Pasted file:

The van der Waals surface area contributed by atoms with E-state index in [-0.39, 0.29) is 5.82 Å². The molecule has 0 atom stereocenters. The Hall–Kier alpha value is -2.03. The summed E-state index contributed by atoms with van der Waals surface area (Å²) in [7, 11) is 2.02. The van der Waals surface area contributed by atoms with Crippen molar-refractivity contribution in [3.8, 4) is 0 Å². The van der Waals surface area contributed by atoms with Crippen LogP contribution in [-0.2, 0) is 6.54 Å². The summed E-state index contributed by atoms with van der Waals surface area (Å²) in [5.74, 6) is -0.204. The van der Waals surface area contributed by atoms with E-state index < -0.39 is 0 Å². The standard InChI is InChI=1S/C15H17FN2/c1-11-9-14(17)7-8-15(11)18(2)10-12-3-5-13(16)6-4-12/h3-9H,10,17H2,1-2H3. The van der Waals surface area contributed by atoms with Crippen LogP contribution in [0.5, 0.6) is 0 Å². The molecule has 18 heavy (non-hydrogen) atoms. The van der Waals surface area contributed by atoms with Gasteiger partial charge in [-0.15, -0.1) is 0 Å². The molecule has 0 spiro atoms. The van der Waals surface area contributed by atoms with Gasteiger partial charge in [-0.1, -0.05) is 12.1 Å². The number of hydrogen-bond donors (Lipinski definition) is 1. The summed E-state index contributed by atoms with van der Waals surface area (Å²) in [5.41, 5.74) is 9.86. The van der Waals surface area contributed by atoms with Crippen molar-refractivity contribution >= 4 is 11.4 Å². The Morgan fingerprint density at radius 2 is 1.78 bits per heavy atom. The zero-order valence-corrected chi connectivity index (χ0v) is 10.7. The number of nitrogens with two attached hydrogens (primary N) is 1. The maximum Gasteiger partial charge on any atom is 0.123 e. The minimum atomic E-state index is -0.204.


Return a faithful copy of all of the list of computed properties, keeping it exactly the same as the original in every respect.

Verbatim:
The van der Waals surface area contributed by atoms with E-state index in [-0.39, 0.29) is 5.82 Å². The molecule has 0 atom stereocenters. The Hall–Kier alpha value is -2.03. The summed E-state index contributed by atoms with van der Waals surface area (Å²) in [7, 11) is 2.02. The van der Waals surface area contributed by atoms with Crippen molar-refractivity contribution in [3.8, 4) is 0 Å². The van der Waals surface area contributed by atoms with Crippen LogP contribution in [-0.2, 0) is 6.54 Å². The summed E-state index contributed by atoms with van der Waals surface area (Å²) in [5.74, 6) is -0.204. The van der Waals surface area contributed by atoms with E-state index < -0.39 is 0 Å². The standard InChI is InChI=1S/C15H17FN2/c1-11-9-14(17)7-8-15(11)18(2)10-12-3-5-13(16)6-4-12/h3-9H,10,17H2,1-2H3. The van der Waals surface area contributed by atoms with Crippen LogP contribution in [0.5, 0.6) is 0 Å². The molecule has 18 heavy (non-hydrogen) atoms. The van der Waals surface area contributed by atoms with Gasteiger partial charge in [-0.15, -0.1) is 0 Å². The molecule has 0 spiro atoms. The van der Waals surface area contributed by atoms with Gasteiger partial charge in [-0.1, -0.05) is 12.1 Å². The number of hydrogen-bond donors (Lipinski definition) is 1. The summed E-state index contributed by atoms with van der Waals surface area (Å²) in [5.41, 5.74) is 9.86. The van der Waals surface area contributed by atoms with Crippen molar-refractivity contribution >= 4 is 11.4 Å². The Morgan fingerprint density at radius 2 is 1.78 bits per heavy atom. The zero-order valence-corrected chi connectivity index (χ0v) is 10.7. The number of nitrogens with two attached hydrogens (primary N) is 1. The maximum Gasteiger partial charge on any atom is 0.123 e. The minimum atomic E-state index is -0.204.